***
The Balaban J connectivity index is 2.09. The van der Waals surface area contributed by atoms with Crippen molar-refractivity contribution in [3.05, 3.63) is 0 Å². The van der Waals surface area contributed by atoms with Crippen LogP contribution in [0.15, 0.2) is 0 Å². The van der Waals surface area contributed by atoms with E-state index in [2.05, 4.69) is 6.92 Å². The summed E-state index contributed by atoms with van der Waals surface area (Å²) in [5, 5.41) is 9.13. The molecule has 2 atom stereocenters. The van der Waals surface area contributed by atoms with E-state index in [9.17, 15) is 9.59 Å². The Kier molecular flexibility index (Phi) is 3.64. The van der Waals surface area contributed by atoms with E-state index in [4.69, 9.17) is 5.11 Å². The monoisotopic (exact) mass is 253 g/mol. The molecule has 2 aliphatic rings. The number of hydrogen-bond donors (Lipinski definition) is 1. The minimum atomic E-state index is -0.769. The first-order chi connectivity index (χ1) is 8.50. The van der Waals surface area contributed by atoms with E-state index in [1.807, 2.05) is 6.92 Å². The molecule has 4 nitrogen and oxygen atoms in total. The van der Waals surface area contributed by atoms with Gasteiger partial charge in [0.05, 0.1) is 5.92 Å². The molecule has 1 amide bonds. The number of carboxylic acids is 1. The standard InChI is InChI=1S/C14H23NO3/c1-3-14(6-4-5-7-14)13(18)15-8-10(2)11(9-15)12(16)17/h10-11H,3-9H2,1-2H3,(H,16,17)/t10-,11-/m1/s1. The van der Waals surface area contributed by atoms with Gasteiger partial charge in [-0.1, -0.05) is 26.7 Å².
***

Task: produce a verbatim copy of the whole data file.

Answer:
The Balaban J connectivity index is 2.09. The van der Waals surface area contributed by atoms with Crippen molar-refractivity contribution in [3.05, 3.63) is 0 Å². The van der Waals surface area contributed by atoms with Crippen LogP contribution in [0.15, 0.2) is 0 Å². The van der Waals surface area contributed by atoms with E-state index in [2.05, 4.69) is 6.92 Å². The summed E-state index contributed by atoms with van der Waals surface area (Å²) in [5, 5.41) is 9.13. The molecule has 2 atom stereocenters. The van der Waals surface area contributed by atoms with E-state index in [9.17, 15) is 9.59 Å². The Kier molecular flexibility index (Phi) is 3.64. The van der Waals surface area contributed by atoms with E-state index in [4.69, 9.17) is 5.11 Å². The monoisotopic (exact) mass is 253 g/mol. The molecule has 2 aliphatic rings. The number of hydrogen-bond donors (Lipinski definition) is 1. The minimum atomic E-state index is -0.769. The first-order chi connectivity index (χ1) is 8.50. The van der Waals surface area contributed by atoms with E-state index in [1.807, 2.05) is 6.92 Å². The molecule has 4 nitrogen and oxygen atoms in total. The van der Waals surface area contributed by atoms with Gasteiger partial charge in [0.05, 0.1) is 5.92 Å². The molecule has 1 amide bonds. The number of carboxylic acids is 1. The standard InChI is InChI=1S/C14H23NO3/c1-3-14(6-4-5-7-14)13(18)15-8-10(2)11(9-15)12(16)17/h10-11H,3-9H2,1-2H3,(H,16,17)/t10-,11-/m1/s1. The van der Waals surface area contributed by atoms with Gasteiger partial charge in [-0.1, -0.05) is 26.7 Å².